A fall in orders for transportation equipment led to a drop last month in new orders for manufactured durable goods.
“In short, the orders figures were broadly disappointing and dashed hopes that January’s gains might mark the start of a new upward trend,” noted Tim Quinlan, senior economist at Wells Fargo’s Economics Group, in a report on the data.
The Commerce Department data released today show new durable goods orders decreased $6.6 billion, or 2.8%, to $229.4 billion in February, and durable goods have been down for three of the last four months; January saw a 4.2% increase.
New orders for transportation equipment were down $4.9 billion, or 6.2%, to $74.2 billion. Within this category, declines in aircraft orders were a prime culprit–civilian aircraft orders dropped 27.1% and defense aircraft fell 29.2%, the Wells Fargo report states.
Other areas that saw a larger decline include new orders for electrical equipment, appliances and components, down 2.8% to $9.8 billion, and machinery, down 2.6% to $31.6 billion, the Commerce Department reported.
Shipments of transportation equipment, down 1.2% to $79 billion in February, also led an overall monthly decrease in manufactured durable goods shipments in February, which fell 0.9% to $238.3 billion.
Unfilled orders for manufactured durable goods also decreased for two of the past three months, again, driven by transportation equipment, which fell 0.6% to $789.1 billion, the Commerce Department said.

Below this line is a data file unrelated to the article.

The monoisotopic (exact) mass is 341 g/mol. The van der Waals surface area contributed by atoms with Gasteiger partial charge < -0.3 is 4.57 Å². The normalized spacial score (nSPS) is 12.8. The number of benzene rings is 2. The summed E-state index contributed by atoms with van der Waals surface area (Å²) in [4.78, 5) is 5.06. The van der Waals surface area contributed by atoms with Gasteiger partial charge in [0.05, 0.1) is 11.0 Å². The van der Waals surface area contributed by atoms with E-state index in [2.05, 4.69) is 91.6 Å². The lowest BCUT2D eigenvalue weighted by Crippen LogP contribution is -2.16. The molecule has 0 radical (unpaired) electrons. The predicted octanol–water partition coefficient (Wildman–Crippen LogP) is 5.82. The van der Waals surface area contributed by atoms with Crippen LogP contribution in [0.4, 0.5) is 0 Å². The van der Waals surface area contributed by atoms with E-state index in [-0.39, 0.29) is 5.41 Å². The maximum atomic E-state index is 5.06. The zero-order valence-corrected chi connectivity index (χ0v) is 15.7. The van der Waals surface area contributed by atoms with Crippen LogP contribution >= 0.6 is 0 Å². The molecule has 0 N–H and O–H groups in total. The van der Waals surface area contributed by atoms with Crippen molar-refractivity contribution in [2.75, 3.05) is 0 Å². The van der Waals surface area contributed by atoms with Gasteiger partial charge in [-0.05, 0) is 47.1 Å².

Overall unfilled orders for durable manufactured goods dropped 0.4% to $1.2 trillion.
The gray outlook continued in February for inventories of durable goods, which have been down seven of the last eight months. Commerce saw overall inventories decrease in February by 0.3% to $394.3 billion, led by primary metals, which have been down for more than a year, and dropped 1.2% to $33.2 billion.
Is a recession imminent?
Considered by analysts to be a good proxy for current quarter equipment spending, core capital goods shipments dropped for the second consecutive month, putting the three-month annualized rate of decline at 6.8%, Wells Fargo said.
“When the three-month annualized rate of decline starts falling on a double-digit percentage basis, it is often an indication of recession,” Quinlan wrote. “To be clear, we do not think the U.S. economy is headed for imminent recession, but the manufacturing sector is a clear vulnerability. Headline GDP growth figures will not be getting much help from business spending in the near future.”
- Nicholas Stern, NACM editorial associate